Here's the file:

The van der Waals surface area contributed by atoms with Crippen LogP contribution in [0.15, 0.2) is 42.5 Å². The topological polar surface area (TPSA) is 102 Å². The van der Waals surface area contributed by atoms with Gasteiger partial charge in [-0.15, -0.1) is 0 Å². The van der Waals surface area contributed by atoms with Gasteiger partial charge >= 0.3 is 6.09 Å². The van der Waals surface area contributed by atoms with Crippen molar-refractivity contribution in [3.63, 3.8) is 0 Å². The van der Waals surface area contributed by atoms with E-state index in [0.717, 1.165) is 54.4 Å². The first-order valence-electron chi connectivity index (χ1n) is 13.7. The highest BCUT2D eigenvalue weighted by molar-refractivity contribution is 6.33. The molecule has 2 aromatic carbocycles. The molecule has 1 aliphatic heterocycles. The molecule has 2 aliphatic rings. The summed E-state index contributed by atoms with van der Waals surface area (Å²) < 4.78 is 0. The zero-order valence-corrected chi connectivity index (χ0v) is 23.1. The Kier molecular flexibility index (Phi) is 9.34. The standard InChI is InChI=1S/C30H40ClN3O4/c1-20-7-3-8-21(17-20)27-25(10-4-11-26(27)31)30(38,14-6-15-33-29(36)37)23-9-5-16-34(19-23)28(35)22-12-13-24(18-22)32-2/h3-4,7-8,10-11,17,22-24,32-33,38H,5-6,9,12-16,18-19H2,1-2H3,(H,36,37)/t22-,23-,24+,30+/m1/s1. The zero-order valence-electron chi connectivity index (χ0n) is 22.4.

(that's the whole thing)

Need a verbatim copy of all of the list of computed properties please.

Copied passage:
The van der Waals surface area contributed by atoms with Crippen LogP contribution in [0.15, 0.2) is 42.5 Å². The topological polar surface area (TPSA) is 102 Å². The van der Waals surface area contributed by atoms with Gasteiger partial charge in [-0.15, -0.1) is 0 Å². The van der Waals surface area contributed by atoms with Gasteiger partial charge >= 0.3 is 6.09 Å². The van der Waals surface area contributed by atoms with Crippen molar-refractivity contribution in [3.63, 3.8) is 0 Å². The van der Waals surface area contributed by atoms with E-state index in [0.717, 1.165) is 54.4 Å². The first-order valence-electron chi connectivity index (χ1n) is 13.7. The highest BCUT2D eigenvalue weighted by molar-refractivity contribution is 6.33. The molecule has 2 aromatic carbocycles. The molecule has 1 aliphatic heterocycles. The molecule has 2 aliphatic rings. The summed E-state index contributed by atoms with van der Waals surface area (Å²) < 4.78 is 0. The zero-order valence-corrected chi connectivity index (χ0v) is 23.1. The Kier molecular flexibility index (Phi) is 9.34. The standard InChI is InChI=1S/C30H40ClN3O4/c1-20-7-3-8-21(17-20)27-25(10-4-11-26(27)31)30(38,14-6-15-33-29(36)37)23-9-5-16-34(19-23)28(35)22-12-13-24(18-22)32-2/h3-4,7-8,10-11,17,22-24,32-33,38H,5-6,9,12-16,18-19H2,1-2H3,(H,36,37)/t22-,23-,24+,30+/m1/s1. The zero-order valence-electron chi connectivity index (χ0n) is 22.4.